“And my eyebrows,” he nodded again. “Just to keep your house clean? Where are Adina and Merari?” Dinah asked looking around, hoping that Levi’s wife would step in and save her hair.
“They’re gone,” Levi said, looking past her, his voice quiet and distant.
“Gone where?” Dinah said, a sense of dread landing like a rock in her stomach.
“They died forty-seven days after we got back from our father’s house,” he said.
“Levi, I’m—” Dinah felt tears welling in her eyes.
Levi’s shoulders fell, the wind knocked out of him. “Please, at least wash the fleas out of your hair.”
She stood in the washroom scrubbing her head with a liquid from a jar labeld “Fleas.” It smelled like citrus and herbs. As she ran her fingers through her hair she noticed a tiny black flea on her finger. She ran her fingers through her hair again. It was only the one flea. She stared at it. It was far too small for Levi to have seen.
Dinah stood in her brother’s office in a long bright-white bathing robe, her hair wrapped in a towel. She had met village healers before, but this was something different. The office walls were covered in shelf after shelf of scrolls. The floor was dotted with various sized clay jars with labels like “Milk thistle,” “Mountain plum,” “Flax,” and “Garlic oil.” She opened the lid of a tall jar on the floor with a label that read “Day Two.” Inside small pink flower petals floated on top of olive oil. The room filled with a sweet floral smell.
Each shelf was labeled with the name of a family with a dozen or more scrolls perfectly stacked on each shelf. She unrolled a scroll marked, Family of Gidioni. Inside it read:
Gidioni, husband of Yehudit, father of Abidan
Yehudit said her husband Gidioni was sick with the fever for two weeks. Possible causes: eating an ostrich egg, eating elderly camel meat, bearing a grudge against his neighbor for stealing his ax, sleeping with Ada during menstruation, green spots of mold on the walls of their house.
Shave off all body hair, wash all bodies three times each day, wash the entire house and lock it up for seven days and sleep in a tent. One for Gidioni and one for rest of the family. Reconcile with your neighbor. Begin clean diet. No sex during menstruation. Wash sheets after sex.
She re-read the scroll, trying to understand it. Why had her brother had become so fixated on washing? And what was a clean diet? She heard her brother coming and quickly put the scroll back on the shelf.
Leviticus walked up the circular stairs and offered her a plate of olives and flatbread. “What is all this?” Dinah asked, taking a handful of olives and a bite of flatbread.
“My research,” Levi said as he sat down on a tall leather chair behind the desk. “So how is our family?” he asked as he straightened the quills on his desk. “I was disappointed to have missed Joseph’s birth celebration. But I was so busy with patients. The sickness has hit our village hard.”
Dinah cautiously followed his redirection, “Everyone is well. Our brother’s spend sunup to sundown watering in the fields. Dad hardly leaves the house. He spends all day doting over baby Joseph. Mom keeps talking about moving to Egypt, but Dad isn’t having it. Says he wants all his kids raised in the country.”
Levi pulled the curtain open slightly with his fingers. The afternoon sun shone off his bald eyebrowless head.
Levi flicked the curtain shut.Then he stood up and washed his hands. He opened the tall jar of olive oil and placed a drop on his right earlobe and right big toe. He did it without thought. As if it was perfectly normal. Dinah watched the strange ritual in silence.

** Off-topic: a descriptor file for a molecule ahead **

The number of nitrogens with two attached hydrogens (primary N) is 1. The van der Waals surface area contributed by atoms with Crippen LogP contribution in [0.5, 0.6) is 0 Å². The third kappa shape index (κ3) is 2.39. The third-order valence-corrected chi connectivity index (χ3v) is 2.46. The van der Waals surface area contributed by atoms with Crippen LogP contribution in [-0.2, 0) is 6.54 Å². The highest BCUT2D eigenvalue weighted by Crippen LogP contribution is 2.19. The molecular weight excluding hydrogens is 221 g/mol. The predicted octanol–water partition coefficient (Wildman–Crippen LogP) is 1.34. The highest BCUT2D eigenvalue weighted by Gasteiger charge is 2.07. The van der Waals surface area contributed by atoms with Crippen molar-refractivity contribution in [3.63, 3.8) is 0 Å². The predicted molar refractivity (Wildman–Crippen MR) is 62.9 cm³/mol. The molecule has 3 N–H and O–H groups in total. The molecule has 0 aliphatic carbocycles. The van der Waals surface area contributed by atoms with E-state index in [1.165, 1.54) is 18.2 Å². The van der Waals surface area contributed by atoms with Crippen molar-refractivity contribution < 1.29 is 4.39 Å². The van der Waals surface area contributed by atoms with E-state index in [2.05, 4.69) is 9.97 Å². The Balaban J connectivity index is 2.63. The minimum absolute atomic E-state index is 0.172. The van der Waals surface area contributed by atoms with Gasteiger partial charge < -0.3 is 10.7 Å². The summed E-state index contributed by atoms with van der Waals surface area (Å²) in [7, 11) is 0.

“Levi, are you sure you’re alright?” she asked.
He looked out through the curtains. “Yes. I’m just fine,” he said, forcing a smile. “My next patient is waiting for me. You should get some rest in the guest house. We can talk more tonight over dinner.” He opened the door and motioned for her to leave the office.
Outside, Dinah saw a bald woman waddling through the front gate, her head was still red from being freshly shaved. She had a wet chicken in her hands. “What is going on?” Dinah said to herself.
While the bald patient was in the office with Levi, Dinah decided to complete her training for the day. “Neck, side, gut…” she repeated to herself as she dogged, blocked, and thrust her sword straight ahead into an imaginary soldier. She occasionally caught the three bald woman staring at her, but they quickly returned to pulling weeds when she glanced in their direction.
She stopped training when her brother walked out of his office. He made his way down the stairs with a piece of linen covering his mouth. He was trailed by the plump woman with the squawking chicken and a small jar marked “Fever oil” in her hands.
Levi walked across the yard to a small fire that had been burning since Dinah arrived. He took the chicken and plunged it into a bucket of water three times. Then he slit the throat with a small knife.The chicken flopped and jerked as he held it upside down until all the blood had drained into a small fire. Then he cut it open the chicken and began pulling out each organ.
Levi turned each small wet organ in his hands. Checking every part of the stomach, lungs, and heart before washing them in a separate bucket and casually tossing them into the small fire.
It was the strangest butchering process Dinah had ever seen. She planted her sword in the dirt and walked over to the fire. “Why are you washing the organs if you’re just gonna toss them in the fire?” Dinah asked, entranced with her brother’s meticulous care.
“You have to check the organs,” he said, and the bald woman nodded knowingly.
“Check them for what?” Dinah asked.
“Irregularities,” Levi said, rolling a handful of small intestines through his fingers before throwing it into the fire. Then he began lancing each piece of pink chicken meat to a spit and laying them over the fire.
It was late in the afternoon when the woman left his house with the jar of fever oil and most of the roasted chicken. “Don’t go back into your house before the seventh day!” Levi reminded her as she waddled out the front gate.